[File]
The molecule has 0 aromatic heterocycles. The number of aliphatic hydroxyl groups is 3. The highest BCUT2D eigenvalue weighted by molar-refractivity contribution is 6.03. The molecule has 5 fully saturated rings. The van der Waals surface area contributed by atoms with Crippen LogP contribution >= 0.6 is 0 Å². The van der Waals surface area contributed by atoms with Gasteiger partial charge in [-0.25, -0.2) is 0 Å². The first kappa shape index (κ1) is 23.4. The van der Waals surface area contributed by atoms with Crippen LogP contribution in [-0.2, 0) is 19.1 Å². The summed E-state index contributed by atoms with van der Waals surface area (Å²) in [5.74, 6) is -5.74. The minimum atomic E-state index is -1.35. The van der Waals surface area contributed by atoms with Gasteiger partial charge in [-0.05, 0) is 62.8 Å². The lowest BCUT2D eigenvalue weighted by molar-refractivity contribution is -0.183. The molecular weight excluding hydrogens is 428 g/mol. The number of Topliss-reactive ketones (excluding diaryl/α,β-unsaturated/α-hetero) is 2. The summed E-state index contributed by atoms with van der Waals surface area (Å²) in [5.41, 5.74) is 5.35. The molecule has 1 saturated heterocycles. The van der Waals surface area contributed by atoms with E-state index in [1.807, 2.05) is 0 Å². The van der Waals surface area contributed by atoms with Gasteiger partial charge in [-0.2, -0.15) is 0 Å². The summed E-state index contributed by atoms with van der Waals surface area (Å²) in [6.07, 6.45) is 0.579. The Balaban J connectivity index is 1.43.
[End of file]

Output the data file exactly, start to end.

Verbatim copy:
The molecule has 0 aromatic heterocycles. The number of aliphatic hydroxyl groups is 3. The highest BCUT2D eigenvalue weighted by molar-refractivity contribution is 6.03. The molecule has 5 fully saturated rings. The van der Waals surface area contributed by atoms with Crippen LogP contribution >= 0.6 is 0 Å². The van der Waals surface area contributed by atoms with Gasteiger partial charge in [-0.25, -0.2) is 0 Å². The first kappa shape index (κ1) is 23.4. The van der Waals surface area contributed by atoms with Crippen LogP contribution in [-0.2, 0) is 19.1 Å². The summed E-state index contributed by atoms with van der Waals surface area (Å²) in [5.74, 6) is -5.74. The minimum atomic E-state index is -1.35. The van der Waals surface area contributed by atoms with Gasteiger partial charge in [-0.05, 0) is 62.8 Å². The lowest BCUT2D eigenvalue weighted by molar-refractivity contribution is -0.183. The molecular weight excluding hydrogens is 428 g/mol. The number of Topliss-reactive ketones (excluding diaryl/α,β-unsaturated/α-hetero) is 2. The summed E-state index contributed by atoms with van der Waals surface area (Å²) in [5.41, 5.74) is 5.35. The molecule has 1 saturated heterocycles. The van der Waals surface area contributed by atoms with E-state index in [1.807, 2.05) is 0 Å². The van der Waals surface area contributed by atoms with Gasteiger partial charge in [-0.2, -0.15) is 0 Å². The summed E-state index contributed by atoms with van der Waals surface area (Å²) in [6.07, 6.45) is 0.579. The Balaban J connectivity index is 1.43.